Take the 2-minute tour ×
Stack Overflow is a question and answer site for professional and enthusiast programmers. It's 100% free, no registration required.

We all know that there is no dynamic type in c programming language.But with the help of typeof operator in GCC,we can implement some dynamic type characteristic with c programming language.Recently I read the souce code of talloc,and found that they do it gracefully.


Questions:

  • In which scenario should we use the typeof skill?
  • Please give me more example,especially technique used in the Linux kernel.(Except the the container_of() marco)
share|improve this question

closed as not constructive by Vlad Lazarenko, Mitch Wheat, Kristopher Micinski, David Grayson, xxbbcc Nov 12 '12 at 6:20

As it currently stands, this question is not a good fit for our Q&A format. We expect answers to be supported by facts, references, or expertise, but this question will likely solicit debate, arguments, polling, or extended discussion. If you feel that this question can be improved and possibly reopened, visit the help center for guidance.If this question can be reworded to fit the rules in the help center, please edit the question.

1  
Clearly, one answer to your first question is "only when you never expect the code to be compiled by a compiler other than GCC". –  Jonathan Leffler Nov 12 '12 at 2:57
    
Yes,I use GCC both in Windows and Linux. –  prehistoricpenguin Nov 12 '12 at 3:09
    
For second sentence in your original question "we can implement some ...", typeof is a macro which is evaluated at compile time. Dynamic typing refers to some thing evaluated at run time. You probably can implement some thing similar to RTTI that exists in c++ in c as well. The basic idea is to have a maximum sized variable to contain any data, and then examine it's bytes at run time to determine what type of value is actually stored in it. For e.g. allocate space equal to a long double, then identify on run time, if it actually contains a char, short, int, float or double at run time. –  fayyazkl Nov 12 '12 at 5:57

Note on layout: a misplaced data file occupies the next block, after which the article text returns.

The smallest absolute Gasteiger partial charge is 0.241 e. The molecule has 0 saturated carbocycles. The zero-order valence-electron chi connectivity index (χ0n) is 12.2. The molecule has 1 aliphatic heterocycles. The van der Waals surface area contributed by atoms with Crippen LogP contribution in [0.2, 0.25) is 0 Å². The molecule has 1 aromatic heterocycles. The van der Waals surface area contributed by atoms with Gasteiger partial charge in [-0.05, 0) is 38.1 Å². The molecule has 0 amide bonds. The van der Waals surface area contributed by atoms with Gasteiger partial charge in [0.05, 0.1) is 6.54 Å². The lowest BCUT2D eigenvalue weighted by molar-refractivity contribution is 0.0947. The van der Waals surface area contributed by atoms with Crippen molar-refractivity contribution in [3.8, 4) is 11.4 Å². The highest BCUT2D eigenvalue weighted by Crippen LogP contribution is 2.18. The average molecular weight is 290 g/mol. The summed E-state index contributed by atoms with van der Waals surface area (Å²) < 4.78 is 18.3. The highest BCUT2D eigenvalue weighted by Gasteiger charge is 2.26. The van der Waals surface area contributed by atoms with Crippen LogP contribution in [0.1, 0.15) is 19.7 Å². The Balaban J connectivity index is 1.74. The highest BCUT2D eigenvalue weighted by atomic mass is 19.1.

@fayyazkl Very useful tips,thanks! –  prehistoricpenguin Nov 12 '12 at 6:09

2 Answers 2

up vote 0 down vote accepted

typeof is a compile-time construct provided by GCC as an extension. It might be used to write safe macros, like the example in the gcc manual:

#define max(a,b) \
({ typeof (a) _a = (a); \
       typeof (b) _b = (b); \
     _a > _b ? _a : _b; })

As you mention the Linux kernel, the container_of() macro is a good example of the use of typeof() construct. Its heavily used for implementing subclassing, e.g. in device drivers.

Another example in the kernel is in data structures, like linked lists, where lists are embedded.

#define container_of(ptr, type, member) ({                      \
    const typeof( ((type *)0)->member ) *__mptr = (ptr);    \
    (type *)( (char *)__mptr - offsetof(type,member) );})
share|improve this answer
    
For the source of container_of,I read it a few days ago.More example ,please! –  prehistoricpenguin Nov 12 '12 at 3:19

It seems like one possible usage would be analogous to C++ templates according to this link http://gcc.gnu.org/onlinedocs/gcc/Typeof.html

So, you could create a templatized C function to return the minimum value of an array based on a specified type. I am sure that there are far reaching implications of this operator.

share|improve this answer
    
What about question two? –  prehistoricpenguin Nov 12 '12 at 3:10
1  
Serendipitously, I was right. The Linux kernel uses macros to find the min or max of two values utilizing the typeof keyword. lxr.free-electrons.com/source/include/linux/kernel.h –  cowboydan Nov 13 '12 at 2:16

Not the answer you're looking for? Browse other questions tagged or ask your own question.